Day 8
One day of land-based activity for an Indigenous child in Canada

Health and Wellness for Indigenous Youth

Our future, support the children

Spirit North was founded in 2009 to reduce barriers to health and wellness for Indigenous children and youth and reconnect them to the land. Our goal is to improve health and wellness, build essential life skills and increase the positive development of Indigenous children and their communities. Sport provides physical, mental, and social connections that can inspire meaningful, lifelong change. Major barriers to participation in sport and physical activity for Indigenous children and youth are grounded in geographic isolation and socio-economic limitation; leading to low participation and activity levels for Indigenous children and youth. Spirit North is committed to improving the health and well-being of Indigenous youth through the transformative power of sport and play. We believe that every child deserves a chance to dream - and the confidence to pursue that dream. Our mission is to break down the racial and socio-economic barriers preventing Indigenous youth and their communities from achieving health and wellness. Using sport and play, we spark inspiration for health and build skills that can enhance every part of their lives.

Necessity

 

Sport for development programs for Indigenous children and youth in Canada.

Activity

 

Delivery of organized sport and play activities by a qualified Community Outreach Leader.

Countable effort

After around 12 months

Number of children and youth reached with sport for development programs designed to improve academic, physical, and mental health outcomes.

Result

After around 3 years

Children and youth build confidence and life skills that enhance every part of their lives, they are empowered with the inherent belief that they can achieve their dreams.

Systemic effect

After around 7 years

Children and youth become vibrant, engaged members of their communities; living heathy, and fulfilled lives. This benefit extends to past and future generations.

Background

Indigenous people in Canada face profound disparity as measured by health, education, and employment indicators. Factors leading to diminished physical and mental health are anchored in colonization and the after-effects of a residential school system designed to eradicate Indigenous culture. Inarguably, Indigenous people live with disproportionate levels of poverty, have lower education outcomes, and suffer higher rates of substance and alcohol abuse. As Chief Justice Murray Sinclair states: “The legacy of residential schools and government actions towards Indigenous people over the years since Confederation is staggering. Every social condition measurable in Canadian society places Aboriginal people at the most disadvantaged position of all people in the country” (2015). Amongst the fastest growing demographics in Canada, Indigenous youth are faced with enormous physical and mental health challenges. Mental health issues such as depression and suicide are an urgent concern, and the statistics are daunting. Health Canada states: “Youth suicide is an urgent issue for First Nations and Inuit youth in Canada. While there is much variation among communities, overall rates are five to seven times higher for First Nations youth than for non-Aboriginal youth” (2018). While sport and physical activity are universally recognized as effective tools for advancing health, wellness, and education outcomes; barriers to participation for Indigenous populations grounded in geographic isolation and socio-economic limitation persist. Today, a disproportionate number of Indigenous children and youth do not participate in sport, and current health data collected on school-aged Indigenous children and youth suggests that physical inactivity is a serious concern. One study of self-reported moderate-to-vigorous physical activity (“MVPA”), from 204 on-reserve 10-16-year olds found that only 14% of boys and 4% of girls achieved public health guidelines for MVPA (Janssen, 2014).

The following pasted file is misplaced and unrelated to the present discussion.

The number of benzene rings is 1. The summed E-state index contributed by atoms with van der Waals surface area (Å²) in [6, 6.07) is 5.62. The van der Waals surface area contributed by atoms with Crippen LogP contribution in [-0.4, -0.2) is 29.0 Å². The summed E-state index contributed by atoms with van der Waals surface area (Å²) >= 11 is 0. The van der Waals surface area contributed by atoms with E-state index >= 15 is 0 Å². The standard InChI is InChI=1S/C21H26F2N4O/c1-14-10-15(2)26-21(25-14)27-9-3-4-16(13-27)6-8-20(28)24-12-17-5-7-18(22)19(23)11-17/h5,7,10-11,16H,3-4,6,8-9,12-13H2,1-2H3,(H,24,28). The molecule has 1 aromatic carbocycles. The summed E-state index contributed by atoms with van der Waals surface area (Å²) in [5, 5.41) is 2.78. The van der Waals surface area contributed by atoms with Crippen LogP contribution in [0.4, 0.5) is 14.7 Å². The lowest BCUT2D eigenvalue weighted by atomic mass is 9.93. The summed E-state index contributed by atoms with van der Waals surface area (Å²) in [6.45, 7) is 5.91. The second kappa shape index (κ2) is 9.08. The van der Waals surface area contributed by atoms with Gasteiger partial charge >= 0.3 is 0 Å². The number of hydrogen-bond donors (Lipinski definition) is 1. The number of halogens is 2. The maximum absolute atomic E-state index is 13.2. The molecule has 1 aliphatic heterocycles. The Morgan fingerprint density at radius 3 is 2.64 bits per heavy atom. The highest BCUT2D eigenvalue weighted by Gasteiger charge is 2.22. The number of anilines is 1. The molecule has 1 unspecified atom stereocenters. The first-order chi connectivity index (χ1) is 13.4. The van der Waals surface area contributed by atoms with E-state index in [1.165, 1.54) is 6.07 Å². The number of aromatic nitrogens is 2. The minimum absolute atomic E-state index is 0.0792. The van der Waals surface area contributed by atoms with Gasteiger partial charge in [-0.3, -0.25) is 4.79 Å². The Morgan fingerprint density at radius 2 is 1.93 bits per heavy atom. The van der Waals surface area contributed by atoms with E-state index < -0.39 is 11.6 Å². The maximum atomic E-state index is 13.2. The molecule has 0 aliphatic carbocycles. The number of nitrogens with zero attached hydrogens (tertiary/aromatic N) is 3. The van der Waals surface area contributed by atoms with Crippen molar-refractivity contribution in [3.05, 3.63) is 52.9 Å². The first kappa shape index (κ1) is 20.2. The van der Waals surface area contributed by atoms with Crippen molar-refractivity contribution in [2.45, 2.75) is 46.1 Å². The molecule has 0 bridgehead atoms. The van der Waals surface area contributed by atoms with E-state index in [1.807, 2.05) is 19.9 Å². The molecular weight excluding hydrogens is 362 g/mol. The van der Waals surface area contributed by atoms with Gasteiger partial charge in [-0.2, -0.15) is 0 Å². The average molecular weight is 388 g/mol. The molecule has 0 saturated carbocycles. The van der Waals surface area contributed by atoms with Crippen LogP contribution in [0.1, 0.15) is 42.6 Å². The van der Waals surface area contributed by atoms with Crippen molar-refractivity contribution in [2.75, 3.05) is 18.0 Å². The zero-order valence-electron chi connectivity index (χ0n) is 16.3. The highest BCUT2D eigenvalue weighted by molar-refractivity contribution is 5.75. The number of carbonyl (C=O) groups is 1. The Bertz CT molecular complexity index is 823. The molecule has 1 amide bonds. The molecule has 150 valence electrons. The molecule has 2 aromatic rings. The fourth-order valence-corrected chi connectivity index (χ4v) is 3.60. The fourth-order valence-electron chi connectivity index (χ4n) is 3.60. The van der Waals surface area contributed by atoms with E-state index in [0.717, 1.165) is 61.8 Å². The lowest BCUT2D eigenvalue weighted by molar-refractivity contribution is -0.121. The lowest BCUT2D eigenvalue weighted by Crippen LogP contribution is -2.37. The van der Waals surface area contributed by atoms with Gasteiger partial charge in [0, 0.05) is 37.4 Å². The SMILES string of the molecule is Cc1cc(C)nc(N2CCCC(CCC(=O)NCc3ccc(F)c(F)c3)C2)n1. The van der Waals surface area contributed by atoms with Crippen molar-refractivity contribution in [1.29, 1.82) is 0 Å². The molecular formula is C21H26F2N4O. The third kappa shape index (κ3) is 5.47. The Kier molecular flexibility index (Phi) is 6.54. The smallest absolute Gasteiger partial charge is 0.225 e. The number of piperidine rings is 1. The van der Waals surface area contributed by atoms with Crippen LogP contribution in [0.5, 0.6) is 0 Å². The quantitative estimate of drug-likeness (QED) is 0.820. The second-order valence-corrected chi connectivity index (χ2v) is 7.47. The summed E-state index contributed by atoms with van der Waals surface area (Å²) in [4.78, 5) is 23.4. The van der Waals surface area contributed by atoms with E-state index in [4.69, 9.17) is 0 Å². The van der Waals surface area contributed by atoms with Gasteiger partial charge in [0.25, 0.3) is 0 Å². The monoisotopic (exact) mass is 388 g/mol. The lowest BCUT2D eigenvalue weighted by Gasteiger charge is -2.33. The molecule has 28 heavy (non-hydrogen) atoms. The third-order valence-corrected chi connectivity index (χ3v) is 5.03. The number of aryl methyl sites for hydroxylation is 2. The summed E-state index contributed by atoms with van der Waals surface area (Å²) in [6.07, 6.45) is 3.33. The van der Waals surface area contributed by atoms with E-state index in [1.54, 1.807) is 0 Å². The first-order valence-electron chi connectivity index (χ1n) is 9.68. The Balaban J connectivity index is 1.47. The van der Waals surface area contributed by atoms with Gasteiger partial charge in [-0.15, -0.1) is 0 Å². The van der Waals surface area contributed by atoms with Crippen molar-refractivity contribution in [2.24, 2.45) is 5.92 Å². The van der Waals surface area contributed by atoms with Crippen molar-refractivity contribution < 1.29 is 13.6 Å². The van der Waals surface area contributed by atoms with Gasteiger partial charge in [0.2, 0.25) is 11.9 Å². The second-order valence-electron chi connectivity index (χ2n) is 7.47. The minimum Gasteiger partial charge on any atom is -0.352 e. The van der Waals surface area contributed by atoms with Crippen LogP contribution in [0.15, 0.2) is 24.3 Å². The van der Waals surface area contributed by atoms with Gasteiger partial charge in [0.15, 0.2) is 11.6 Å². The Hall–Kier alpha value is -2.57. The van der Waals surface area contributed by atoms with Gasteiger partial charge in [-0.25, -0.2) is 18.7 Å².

The good deed

Your good deed helps Spirit North deliver year-round sport for development programs to over 6,000 Indigenous children and youth in more than 60 communities across Canada. Contributing to Spirit North is an investment in the power of sport and play to create lasting meaningful change by empowering Indigenous children and youth to overcome barriers, discover their potential, find their voice, and fulfill their promise. Through the transformative power of sport and play, our programs advance academic outcomes, improve physical and mental health, and build community capacity and resilience. Our programs contribute to achieving many of the Truth and Reconciliation Commission’s 94 Calls to Action and all 17 of the United Nations’ Sustainable Development Goals. By connecting participants to the land with activity and skill development, our programs inspire the positive development of youth, and leave lasting meaningful impacts for families and communities. An investment in Spirit North is an investment in health, happiness, skills, and knowledge - ensuring a brighter future for Indigenous children and youth across Canada. It is a meaningful step on the path towards reconciliation and healing; an opportunity to foster diversity, equity, and inclusion in outdoor sport; and an opportunity to contribute to peace and prosperity for people and the planet, now and into the future.

AboutCanada

Ottawa

Capital

37,600,000

Number of inhabitants

US$ 52,144

Gross domestic product per capita per year

Placed 9th out of 189

Human Development Index